Wednesday, May 13, 2009

Catholic AND Jewish Fun!

Today's post is brought to you by helicopters, bullhorns amplifying a Hebrew voice, and by the smell of BBQ lighter fluid.

First, helicopters and bullhorns.
This is the view from my bedroom window this morning:

The scene was similar late morning/early afternoon on Monday. From my bedroom window, I have a view of the helipad across the street. On the other side of the helipad is the Hadassah hospital, situated between us here in the kfar and the Hebrew University. The helipad is very rarely used. This week, however, it got a lot of action: The Pope arrived in Jerusalem on the 11th, and just left, travelling by helicopter to and from this point. (As I type, the soldiers, police and secret service personnel are packing up and leaving.) Today was a little more sedate than on Monday. In the past few weeks, there was a greater military presence in our little suburb than during the Gaza flair-up in December/January. Leading up to the Pope's arrival, the helipad was decorated with Israel, Jerusalem and Vatican flags; banners of the same were hung from the streetlights. As well, there were more police and more military in that area, especially at night, with their irritating barking dogs. All last week we knew when midnight had arrived because the dogs started barking in a wild nocturnal chorus. Thoughts of yelling at them crossed my mind, but, well, dogs at the end of leashes held by dudes with big guns just seemed too risky a confrontation, even for me. Almost as creepy as seeing snipers on your village's rooftops:

On Monday, Kyle, Jacob, Anna and I (two Jews, one Catholic, and one pagan - all of us pretty excited) watched the arrival from our prime location in our apartment. The different types of security personnel were distinguishable by their attire: police in their navy uniforms; soldiers in their fatigues; and we're assuming the suit and tie guys, one of whom was wielding the bullhorn, formed some sort of secret service. Via bullhorn, in Hebrew, we were first instructed to close our bedroom windows. Then, the kfar was cleared of spectators and Kyle and Anna were made to close their bedroom window blinds, so we all ended up in my room. For whatever reason, I could keep my blinds open. A convoy of four helicopters arrived, the last of which delivered the Pope. We saw his hat. The cardinals were easily distinguishable in their black robes and red sashes: "Oh, there's a cardinal. And, there's a cardinal. And, there's another one." On the streets, traffic - both vehicular and pedestrian - was stopped until the Pope was safely en route to the Mount of Olives. Lily came home in a tizzy, having been one of the people made to wait in the noonday sun on the street: "All this fuss for one old man!"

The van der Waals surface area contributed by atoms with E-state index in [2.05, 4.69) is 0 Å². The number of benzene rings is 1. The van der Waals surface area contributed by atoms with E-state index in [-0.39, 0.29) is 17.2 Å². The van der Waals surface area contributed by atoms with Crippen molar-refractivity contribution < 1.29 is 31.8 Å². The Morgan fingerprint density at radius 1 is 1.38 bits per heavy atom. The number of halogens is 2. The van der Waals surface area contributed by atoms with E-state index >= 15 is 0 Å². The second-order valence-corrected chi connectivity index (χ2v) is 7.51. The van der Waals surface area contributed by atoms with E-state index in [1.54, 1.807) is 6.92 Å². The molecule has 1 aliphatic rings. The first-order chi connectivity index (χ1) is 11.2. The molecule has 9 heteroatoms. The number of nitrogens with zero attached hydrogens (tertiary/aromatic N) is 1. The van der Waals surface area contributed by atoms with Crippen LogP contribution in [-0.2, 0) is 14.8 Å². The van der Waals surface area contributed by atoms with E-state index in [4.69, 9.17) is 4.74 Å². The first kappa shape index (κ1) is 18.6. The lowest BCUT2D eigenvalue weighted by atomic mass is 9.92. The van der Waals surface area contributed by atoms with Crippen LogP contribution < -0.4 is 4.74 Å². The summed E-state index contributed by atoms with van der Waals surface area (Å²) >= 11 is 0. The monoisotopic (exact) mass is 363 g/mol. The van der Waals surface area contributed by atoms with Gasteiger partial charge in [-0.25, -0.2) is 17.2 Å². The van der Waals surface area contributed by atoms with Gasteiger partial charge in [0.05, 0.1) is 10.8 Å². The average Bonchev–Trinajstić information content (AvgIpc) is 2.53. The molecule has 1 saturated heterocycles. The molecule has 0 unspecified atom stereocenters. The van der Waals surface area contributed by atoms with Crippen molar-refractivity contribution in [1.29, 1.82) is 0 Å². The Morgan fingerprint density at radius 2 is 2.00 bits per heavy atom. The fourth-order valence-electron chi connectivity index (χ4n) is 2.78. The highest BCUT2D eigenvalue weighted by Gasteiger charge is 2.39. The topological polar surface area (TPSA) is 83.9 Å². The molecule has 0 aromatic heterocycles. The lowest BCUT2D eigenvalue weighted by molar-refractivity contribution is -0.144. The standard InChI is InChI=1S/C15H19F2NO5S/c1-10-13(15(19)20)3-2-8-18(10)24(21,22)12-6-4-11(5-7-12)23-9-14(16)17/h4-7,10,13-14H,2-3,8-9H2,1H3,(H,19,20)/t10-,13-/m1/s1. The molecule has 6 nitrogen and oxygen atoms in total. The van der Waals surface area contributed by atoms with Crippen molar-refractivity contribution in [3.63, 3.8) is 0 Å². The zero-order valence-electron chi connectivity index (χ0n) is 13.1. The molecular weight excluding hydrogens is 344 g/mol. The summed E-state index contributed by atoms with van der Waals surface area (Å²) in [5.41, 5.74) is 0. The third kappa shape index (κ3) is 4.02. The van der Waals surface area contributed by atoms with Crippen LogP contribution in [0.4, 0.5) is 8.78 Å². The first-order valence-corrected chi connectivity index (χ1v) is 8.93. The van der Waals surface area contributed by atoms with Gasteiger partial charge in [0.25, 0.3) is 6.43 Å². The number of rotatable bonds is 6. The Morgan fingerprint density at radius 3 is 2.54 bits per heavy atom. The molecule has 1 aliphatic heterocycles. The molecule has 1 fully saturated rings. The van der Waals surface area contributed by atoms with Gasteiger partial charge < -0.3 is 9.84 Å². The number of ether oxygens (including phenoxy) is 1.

Second, BBQ lighter fluid:
Monday evening/Tuesday was Lag B'Omer: In the Jewish calendar, there is a countdown between Pesach and Shavu'ot when tradition has it that Moses was given the Torah. Lag B'Omer celebrates several events, and is also called "The Fire Festival" (so Lily tells us) and is celebrated with bonfires and BBQs. In the kfar, many people were out BBQing, and the smell of their BBQ lighter fluid was overpowering - the wind carried it right into my room. I had been invited by Rabbi Yossi to attend this function: "Jewish Woodstock Celebration! Lag B'Omer in Meron, together with R. Shimon Bar Yochai, the author of the Zohar, and thousands of Kabbalah buffs from all over the world!" I did not attend the festival, mostly because it was an all night affair and I had class the next day. Rabbi Yossi suggested I just sleep in class - obviously he doesn't know that I'm much older than my peers and am, perhaps, a more serious student than he thinks. But, our new roomie, Katya, did go to Meron and she said she was disappointed because there was nowhere for the women to dance, only the men. Thousands of people and nowhere for the women. The thing I love the most is how this event was advertised: "Jewish Woodstock Celebration!" The Woodstock-inspired-free-love-drug-taking-hippies-dancing-and-running-around-naked mental images we have don't really go with the Orthodox Jewish, black-clad, modest, women-can't-dance-with-men, in fact women can't dance at all, celebration in Meron.

This advertising technique is not unique here (I will find some more examples for you) but my all time favourite is the food-lure. Everyone does it and I think it's hysterical: Free pizza (and the seven Noahide laws) ! Sushi (learn Torah the right way) ! Free four-course meal (a special message just for you from Jesus) ! Food and religion = the opiate of the people. And a few helicopters, for fun and excitement.

1 comment:

Anonymous said...

Very interesting reading - photos were great - I wonder what the world would be like without any religions? Hey, less than 2 months and you will be home! Can't wait to hold you and hug you. Love you, Mom